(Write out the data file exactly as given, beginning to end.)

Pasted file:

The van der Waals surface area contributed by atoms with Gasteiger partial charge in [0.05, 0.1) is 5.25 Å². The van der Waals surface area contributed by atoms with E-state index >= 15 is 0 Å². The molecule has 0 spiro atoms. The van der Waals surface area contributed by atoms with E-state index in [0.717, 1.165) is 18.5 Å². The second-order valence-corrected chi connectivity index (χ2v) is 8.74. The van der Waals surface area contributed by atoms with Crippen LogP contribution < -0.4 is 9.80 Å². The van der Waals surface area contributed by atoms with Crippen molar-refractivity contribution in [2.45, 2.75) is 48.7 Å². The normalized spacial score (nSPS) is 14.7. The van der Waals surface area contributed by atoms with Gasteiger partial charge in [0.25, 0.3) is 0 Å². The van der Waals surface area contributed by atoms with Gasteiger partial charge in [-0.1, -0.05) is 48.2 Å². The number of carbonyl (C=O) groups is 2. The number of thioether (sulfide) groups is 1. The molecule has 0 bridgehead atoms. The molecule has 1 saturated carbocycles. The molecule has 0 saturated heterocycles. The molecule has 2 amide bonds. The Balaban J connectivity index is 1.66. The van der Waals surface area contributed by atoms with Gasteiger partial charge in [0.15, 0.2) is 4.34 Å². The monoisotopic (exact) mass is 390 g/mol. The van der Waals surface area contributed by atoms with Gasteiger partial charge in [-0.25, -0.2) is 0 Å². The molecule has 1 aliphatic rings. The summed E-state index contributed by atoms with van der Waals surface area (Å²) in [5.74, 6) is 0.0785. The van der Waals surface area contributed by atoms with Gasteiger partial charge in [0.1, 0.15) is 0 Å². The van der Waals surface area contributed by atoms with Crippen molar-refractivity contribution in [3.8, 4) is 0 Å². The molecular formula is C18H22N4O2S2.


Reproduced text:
The van der Waals surface area contributed by atoms with Gasteiger partial charge in [0.05, 0.1) is 5.25 Å². The van der Waals surface area contributed by atoms with E-state index >= 15 is 0 Å². The molecule has 0 spiro atoms. The van der Waals surface area contributed by atoms with E-state index in [0.717, 1.165) is 18.5 Å². The second-order valence-corrected chi connectivity index (χ2v) is 8.74. The van der Waals surface area contributed by atoms with Crippen LogP contribution < -0.4 is 9.80 Å². The van der Waals surface area contributed by atoms with Crippen molar-refractivity contribution in [2.45, 2.75) is 48.7 Å². The normalized spacial score (nSPS) is 14.7. The van der Waals surface area contributed by atoms with Gasteiger partial charge in [0.25, 0.3) is 0 Å². The van der Waals surface area contributed by atoms with Gasteiger partial charge in [-0.1, -0.05) is 48.2 Å². The number of carbonyl (C=O) groups is 2. The number of thioether (sulfide) groups is 1. The molecule has 0 bridgehead atoms. The molecule has 1 saturated carbocycles. The molecule has 0 saturated heterocycles. The molecule has 2 amide bonds. The Balaban J connectivity index is 1.66. The van der Waals surface area contributed by atoms with Gasteiger partial charge in [0.15, 0.2) is 4.34 Å². The monoisotopic (exact) mass is 390 g/mol. The van der Waals surface area contributed by atoms with Gasteiger partial charge in [-0.25, -0.2) is 0 Å². The molecule has 1 aliphatic rings. The summed E-state index contributed by atoms with van der Waals surface area (Å²) in [5.74, 6) is 0.0785. The van der Waals surface area contributed by atoms with Gasteiger partial charge in [0.1, 0.15) is 0 Å². The van der Waals surface area contributed by atoms with Crippen molar-refractivity contribution in [3.8, 4) is 0 Å². The molecular formula is C18H22N4O2S2.